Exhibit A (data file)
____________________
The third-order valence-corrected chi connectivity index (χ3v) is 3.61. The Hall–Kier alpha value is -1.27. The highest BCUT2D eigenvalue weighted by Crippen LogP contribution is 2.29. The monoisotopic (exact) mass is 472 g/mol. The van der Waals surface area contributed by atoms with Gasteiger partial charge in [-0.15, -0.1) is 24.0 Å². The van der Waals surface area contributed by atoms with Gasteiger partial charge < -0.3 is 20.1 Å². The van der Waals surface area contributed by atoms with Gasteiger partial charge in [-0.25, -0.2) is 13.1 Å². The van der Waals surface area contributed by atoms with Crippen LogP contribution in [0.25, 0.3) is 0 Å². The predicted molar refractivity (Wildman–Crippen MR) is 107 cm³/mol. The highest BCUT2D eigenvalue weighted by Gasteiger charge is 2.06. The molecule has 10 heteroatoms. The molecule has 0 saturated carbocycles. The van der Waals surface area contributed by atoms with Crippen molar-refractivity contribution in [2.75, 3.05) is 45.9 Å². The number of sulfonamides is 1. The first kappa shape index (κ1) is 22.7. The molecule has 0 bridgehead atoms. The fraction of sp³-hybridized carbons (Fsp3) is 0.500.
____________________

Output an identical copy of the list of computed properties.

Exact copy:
The third-order valence-corrected chi connectivity index (χ3v) is 3.61. The Hall–Kier alpha value is -1.27. The highest BCUT2D eigenvalue weighted by Crippen LogP contribution is 2.29. The monoisotopic (exact) mass is 472 g/mol. The van der Waals surface area contributed by atoms with Gasteiger partial charge in [-0.15, -0.1) is 24.0 Å². The van der Waals surface area contributed by atoms with Gasteiger partial charge < -0.3 is 20.1 Å². The van der Waals surface area contributed by atoms with Gasteiger partial charge in [-0.25, -0.2) is 13.1 Å². The van der Waals surface area contributed by atoms with Crippen LogP contribution in [0.25, 0.3) is 0 Å². The predicted molar refractivity (Wildman–Crippen MR) is 107 cm³/mol. The highest BCUT2D eigenvalue weighted by Gasteiger charge is 2.06. The molecule has 10 heteroatoms. The molecule has 0 saturated carbocycles. The van der Waals surface area contributed by atoms with Crippen molar-refractivity contribution in [2.75, 3.05) is 45.9 Å². The number of sulfonamides is 1. The first kappa shape index (κ1) is 22.7. The molecule has 0 bridgehead atoms. The fraction of sp³-hybridized carbons (Fsp3) is 0.500.